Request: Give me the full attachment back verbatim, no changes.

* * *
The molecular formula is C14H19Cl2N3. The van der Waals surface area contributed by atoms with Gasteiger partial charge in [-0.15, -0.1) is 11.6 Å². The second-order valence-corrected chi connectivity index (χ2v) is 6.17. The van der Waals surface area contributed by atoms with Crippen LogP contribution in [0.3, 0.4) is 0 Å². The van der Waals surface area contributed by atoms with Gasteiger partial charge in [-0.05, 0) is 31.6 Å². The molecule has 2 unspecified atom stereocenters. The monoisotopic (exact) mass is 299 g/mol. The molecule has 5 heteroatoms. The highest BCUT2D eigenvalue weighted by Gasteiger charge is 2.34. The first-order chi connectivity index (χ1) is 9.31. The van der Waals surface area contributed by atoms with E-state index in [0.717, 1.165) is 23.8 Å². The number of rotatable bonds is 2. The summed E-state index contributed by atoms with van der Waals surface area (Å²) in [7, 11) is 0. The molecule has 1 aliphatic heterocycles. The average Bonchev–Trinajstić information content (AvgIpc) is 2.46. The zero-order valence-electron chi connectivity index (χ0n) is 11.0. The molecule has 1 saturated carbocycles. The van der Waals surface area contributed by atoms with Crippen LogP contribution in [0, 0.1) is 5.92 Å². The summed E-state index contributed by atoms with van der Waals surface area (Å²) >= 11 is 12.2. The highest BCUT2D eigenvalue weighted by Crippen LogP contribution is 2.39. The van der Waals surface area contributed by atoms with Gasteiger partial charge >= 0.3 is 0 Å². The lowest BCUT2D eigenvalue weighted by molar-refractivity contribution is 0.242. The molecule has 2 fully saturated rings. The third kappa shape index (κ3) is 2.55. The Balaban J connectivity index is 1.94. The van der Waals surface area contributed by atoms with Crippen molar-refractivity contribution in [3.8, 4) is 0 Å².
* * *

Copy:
The molecular formula is C14H19Cl2N3. The van der Waals surface area contributed by atoms with Gasteiger partial charge in [-0.15, -0.1) is 11.6 Å². The second-order valence-corrected chi connectivity index (χ2v) is 6.17. The van der Waals surface area contributed by atoms with Crippen LogP contribution in [0.3, 0.4) is 0 Å². The van der Waals surface area contributed by atoms with Gasteiger partial charge in [-0.05, 0) is 31.6 Å². The molecule has 2 unspecified atom stereocenters. The monoisotopic (exact) mass is 299 g/mol. The molecule has 5 heteroatoms. The highest BCUT2D eigenvalue weighted by Gasteiger charge is 2.34. The first-order chi connectivity index (χ1) is 9.31. The van der Waals surface area contributed by atoms with E-state index in [0.717, 1.165) is 23.8 Å². The number of rotatable bonds is 2. The summed E-state index contributed by atoms with van der Waals surface area (Å²) in [7, 11) is 0. The molecule has 1 aliphatic heterocycles. The average Bonchev–Trinajstić information content (AvgIpc) is 2.46. The zero-order valence-electron chi connectivity index (χ0n) is 11.0. The molecule has 1 saturated carbocycles. The van der Waals surface area contributed by atoms with Crippen LogP contribution in [0, 0.1) is 5.92 Å². The summed E-state index contributed by atoms with van der Waals surface area (Å²) >= 11 is 12.2. The highest BCUT2D eigenvalue weighted by Crippen LogP contribution is 2.39. The van der Waals surface area contributed by atoms with Gasteiger partial charge >= 0.3 is 0 Å². The lowest BCUT2D eigenvalue weighted by molar-refractivity contribution is 0.242. The molecule has 2 fully saturated rings. The third kappa shape index (κ3) is 2.55. The Balaban J connectivity index is 1.94. The van der Waals surface area contributed by atoms with Crippen molar-refractivity contribution in [3.8, 4) is 0 Å².